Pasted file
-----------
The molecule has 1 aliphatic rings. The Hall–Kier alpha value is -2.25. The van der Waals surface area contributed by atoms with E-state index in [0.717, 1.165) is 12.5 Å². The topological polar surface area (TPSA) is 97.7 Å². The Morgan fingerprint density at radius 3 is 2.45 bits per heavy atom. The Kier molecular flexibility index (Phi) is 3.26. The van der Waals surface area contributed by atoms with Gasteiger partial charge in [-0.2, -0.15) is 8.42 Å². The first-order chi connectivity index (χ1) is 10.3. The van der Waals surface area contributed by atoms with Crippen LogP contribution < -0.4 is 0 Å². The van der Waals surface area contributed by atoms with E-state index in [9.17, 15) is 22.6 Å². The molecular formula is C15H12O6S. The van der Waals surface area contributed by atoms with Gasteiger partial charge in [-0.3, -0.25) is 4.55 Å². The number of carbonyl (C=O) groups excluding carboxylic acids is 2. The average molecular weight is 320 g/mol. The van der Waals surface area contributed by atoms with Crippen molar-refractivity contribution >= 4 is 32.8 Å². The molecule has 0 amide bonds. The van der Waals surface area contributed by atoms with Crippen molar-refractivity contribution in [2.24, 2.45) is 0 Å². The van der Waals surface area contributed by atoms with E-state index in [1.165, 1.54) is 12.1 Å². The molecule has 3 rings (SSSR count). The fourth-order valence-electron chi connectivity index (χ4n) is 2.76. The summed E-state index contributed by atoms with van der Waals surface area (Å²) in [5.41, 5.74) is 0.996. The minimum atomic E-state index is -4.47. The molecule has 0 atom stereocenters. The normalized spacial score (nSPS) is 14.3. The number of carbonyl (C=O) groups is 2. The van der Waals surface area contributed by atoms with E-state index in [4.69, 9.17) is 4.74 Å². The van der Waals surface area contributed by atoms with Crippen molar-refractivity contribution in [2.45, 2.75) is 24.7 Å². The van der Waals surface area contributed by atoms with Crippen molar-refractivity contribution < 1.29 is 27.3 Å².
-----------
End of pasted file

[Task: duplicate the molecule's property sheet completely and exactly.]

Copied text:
The molecule has 1 aliphatic rings. The Hall–Kier alpha value is -2.25. The van der Waals surface area contributed by atoms with E-state index in [0.717, 1.165) is 12.5 Å². The topological polar surface area (TPSA) is 97.7 Å². The Morgan fingerprint density at radius 3 is 2.45 bits per heavy atom. The Kier molecular flexibility index (Phi) is 3.26. The van der Waals surface area contributed by atoms with Gasteiger partial charge in [-0.2, -0.15) is 8.42 Å². The first-order chi connectivity index (χ1) is 10.3. The van der Waals surface area contributed by atoms with Crippen LogP contribution < -0.4 is 0 Å². The van der Waals surface area contributed by atoms with E-state index in [9.17, 15) is 22.6 Å². The molecular formula is C15H12O6S. The van der Waals surface area contributed by atoms with Gasteiger partial charge in [-0.3, -0.25) is 4.55 Å². The number of carbonyl (C=O) groups excluding carboxylic acids is 2. The average molecular weight is 320 g/mol. The van der Waals surface area contributed by atoms with Crippen molar-refractivity contribution >= 4 is 32.8 Å². The molecule has 0 amide bonds. The van der Waals surface area contributed by atoms with Crippen molar-refractivity contribution in [2.24, 2.45) is 0 Å². The van der Waals surface area contributed by atoms with E-state index in [1.165, 1.54) is 12.1 Å². The molecule has 3 rings (SSSR count). The fourth-order valence-electron chi connectivity index (χ4n) is 2.76. The summed E-state index contributed by atoms with van der Waals surface area (Å²) in [5.41, 5.74) is 0.996. The minimum atomic E-state index is -4.47. The molecule has 0 atom stereocenters. The normalized spacial score (nSPS) is 14.3. The number of carbonyl (C=O) groups is 2. The van der Waals surface area contributed by atoms with E-state index in [4.69, 9.17) is 4.74 Å². The van der Waals surface area contributed by atoms with Crippen molar-refractivity contribution in [2.45, 2.75) is 24.7 Å². The van der Waals surface area contributed by atoms with Crippen molar-refractivity contribution < 1.29 is 27.3 Å².